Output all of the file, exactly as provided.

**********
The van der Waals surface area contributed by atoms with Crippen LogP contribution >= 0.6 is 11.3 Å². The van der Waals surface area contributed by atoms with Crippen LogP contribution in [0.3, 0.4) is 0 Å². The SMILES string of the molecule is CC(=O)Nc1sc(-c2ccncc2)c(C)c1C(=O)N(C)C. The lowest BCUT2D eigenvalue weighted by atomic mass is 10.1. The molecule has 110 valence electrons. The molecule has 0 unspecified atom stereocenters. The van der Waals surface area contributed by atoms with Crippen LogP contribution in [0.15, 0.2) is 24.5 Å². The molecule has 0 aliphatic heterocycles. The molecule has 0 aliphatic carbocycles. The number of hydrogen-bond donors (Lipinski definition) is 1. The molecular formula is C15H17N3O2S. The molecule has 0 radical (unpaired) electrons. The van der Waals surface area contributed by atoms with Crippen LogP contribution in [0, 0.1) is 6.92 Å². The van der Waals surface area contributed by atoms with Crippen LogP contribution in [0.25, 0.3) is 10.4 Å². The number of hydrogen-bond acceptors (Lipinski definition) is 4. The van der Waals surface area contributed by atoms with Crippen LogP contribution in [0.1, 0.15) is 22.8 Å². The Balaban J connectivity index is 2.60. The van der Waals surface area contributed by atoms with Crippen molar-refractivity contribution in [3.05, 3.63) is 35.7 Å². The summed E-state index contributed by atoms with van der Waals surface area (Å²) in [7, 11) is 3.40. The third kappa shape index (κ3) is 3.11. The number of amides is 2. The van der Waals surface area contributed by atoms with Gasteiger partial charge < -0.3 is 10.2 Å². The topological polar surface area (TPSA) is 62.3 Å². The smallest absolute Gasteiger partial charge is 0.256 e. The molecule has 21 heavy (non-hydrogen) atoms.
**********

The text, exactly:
The van der Waals surface area contributed by atoms with Crippen LogP contribution >= 0.6 is 11.3 Å². The van der Waals surface area contributed by atoms with Crippen LogP contribution in [0.3, 0.4) is 0 Å². The SMILES string of the molecule is CC(=O)Nc1sc(-c2ccncc2)c(C)c1C(=O)N(C)C. The lowest BCUT2D eigenvalue weighted by atomic mass is 10.1. The molecule has 110 valence electrons. The molecule has 0 unspecified atom stereocenters. The van der Waals surface area contributed by atoms with Crippen LogP contribution in [0.15, 0.2) is 24.5 Å². The molecule has 0 aliphatic heterocycles. The molecule has 0 aliphatic carbocycles. The number of hydrogen-bond donors (Lipinski definition) is 1. The molecular formula is C15H17N3O2S. The molecule has 0 radical (unpaired) electrons. The van der Waals surface area contributed by atoms with Crippen LogP contribution in [0, 0.1) is 6.92 Å². The van der Waals surface area contributed by atoms with Crippen LogP contribution in [0.25, 0.3) is 10.4 Å². The number of hydrogen-bond acceptors (Lipinski definition) is 4. The van der Waals surface area contributed by atoms with Crippen LogP contribution in [0.1, 0.15) is 22.8 Å². The Balaban J connectivity index is 2.60. The van der Waals surface area contributed by atoms with Crippen molar-refractivity contribution in [3.05, 3.63) is 35.7 Å². The summed E-state index contributed by atoms with van der Waals surface area (Å²) in [7, 11) is 3.40. The third kappa shape index (κ3) is 3.11. The number of amides is 2. The van der Waals surface area contributed by atoms with Gasteiger partial charge < -0.3 is 10.2 Å². The topological polar surface area (TPSA) is 62.3 Å². The smallest absolute Gasteiger partial charge is 0.256 e. The molecule has 21 heavy (non-hydrogen) atoms.